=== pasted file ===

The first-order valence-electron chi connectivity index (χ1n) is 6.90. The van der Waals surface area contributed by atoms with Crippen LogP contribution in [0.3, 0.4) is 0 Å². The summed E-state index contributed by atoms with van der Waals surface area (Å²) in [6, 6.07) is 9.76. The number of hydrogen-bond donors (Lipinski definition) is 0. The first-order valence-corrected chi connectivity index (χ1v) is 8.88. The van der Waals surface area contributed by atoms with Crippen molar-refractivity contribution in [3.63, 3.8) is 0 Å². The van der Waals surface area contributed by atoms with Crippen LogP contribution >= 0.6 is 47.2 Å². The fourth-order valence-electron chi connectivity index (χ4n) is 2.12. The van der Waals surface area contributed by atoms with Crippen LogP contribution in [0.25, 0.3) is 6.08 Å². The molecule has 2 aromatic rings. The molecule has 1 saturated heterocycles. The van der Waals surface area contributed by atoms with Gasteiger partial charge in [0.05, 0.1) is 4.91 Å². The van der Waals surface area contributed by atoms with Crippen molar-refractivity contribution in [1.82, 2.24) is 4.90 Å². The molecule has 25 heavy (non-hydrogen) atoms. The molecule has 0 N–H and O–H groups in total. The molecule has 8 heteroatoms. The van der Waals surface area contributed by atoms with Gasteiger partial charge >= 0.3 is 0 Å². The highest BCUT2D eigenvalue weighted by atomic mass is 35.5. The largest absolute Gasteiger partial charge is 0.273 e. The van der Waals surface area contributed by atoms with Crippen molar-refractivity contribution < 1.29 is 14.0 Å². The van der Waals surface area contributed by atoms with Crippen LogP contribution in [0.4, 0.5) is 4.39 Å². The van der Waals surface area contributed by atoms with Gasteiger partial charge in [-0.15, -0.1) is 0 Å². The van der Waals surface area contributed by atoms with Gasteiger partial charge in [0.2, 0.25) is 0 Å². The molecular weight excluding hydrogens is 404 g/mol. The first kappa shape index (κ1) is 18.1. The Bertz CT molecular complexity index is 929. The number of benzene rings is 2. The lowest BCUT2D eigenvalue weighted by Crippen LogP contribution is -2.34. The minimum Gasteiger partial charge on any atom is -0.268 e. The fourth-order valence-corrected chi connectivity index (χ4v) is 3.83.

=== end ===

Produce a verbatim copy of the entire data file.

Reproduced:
The first-order valence-electron chi connectivity index (χ1n) is 6.90. The van der Waals surface area contributed by atoms with Crippen LogP contribution in [0.3, 0.4) is 0 Å². The summed E-state index contributed by atoms with van der Waals surface area (Å²) in [6, 6.07) is 9.76. The number of hydrogen-bond donors (Lipinski definition) is 0. The first-order valence-corrected chi connectivity index (χ1v) is 8.88. The van der Waals surface area contributed by atoms with Crippen molar-refractivity contribution in [3.63, 3.8) is 0 Å². The van der Waals surface area contributed by atoms with Crippen LogP contribution >= 0.6 is 47.2 Å². The fourth-order valence-electron chi connectivity index (χ4n) is 2.12. The van der Waals surface area contributed by atoms with Crippen LogP contribution in [0.25, 0.3) is 6.08 Å². The molecule has 2 aromatic rings. The molecule has 1 saturated heterocycles. The van der Waals surface area contributed by atoms with Gasteiger partial charge in [0.05, 0.1) is 4.91 Å². The van der Waals surface area contributed by atoms with Crippen molar-refractivity contribution in [1.82, 2.24) is 4.90 Å². The molecule has 25 heavy (non-hydrogen) atoms. The molecule has 0 N–H and O–H groups in total. The molecule has 8 heteroatoms. The van der Waals surface area contributed by atoms with Gasteiger partial charge >= 0.3 is 0 Å². The highest BCUT2D eigenvalue weighted by atomic mass is 35.5. The largest absolute Gasteiger partial charge is 0.273 e. The van der Waals surface area contributed by atoms with Crippen molar-refractivity contribution < 1.29 is 14.0 Å². The van der Waals surface area contributed by atoms with Crippen LogP contribution in [0.4, 0.5) is 4.39 Å². The van der Waals surface area contributed by atoms with Gasteiger partial charge in [-0.15, -0.1) is 0 Å². The van der Waals surface area contributed by atoms with Gasteiger partial charge in [0.2, 0.25) is 0 Å². The molecular weight excluding hydrogens is 404 g/mol. The first kappa shape index (κ1) is 18.1. The Bertz CT molecular complexity index is 929. The number of benzene rings is 2. The lowest BCUT2D eigenvalue weighted by Crippen LogP contribution is -2.34. The minimum Gasteiger partial charge on any atom is -0.268 e. The fourth-order valence-corrected chi connectivity index (χ4v) is 3.83.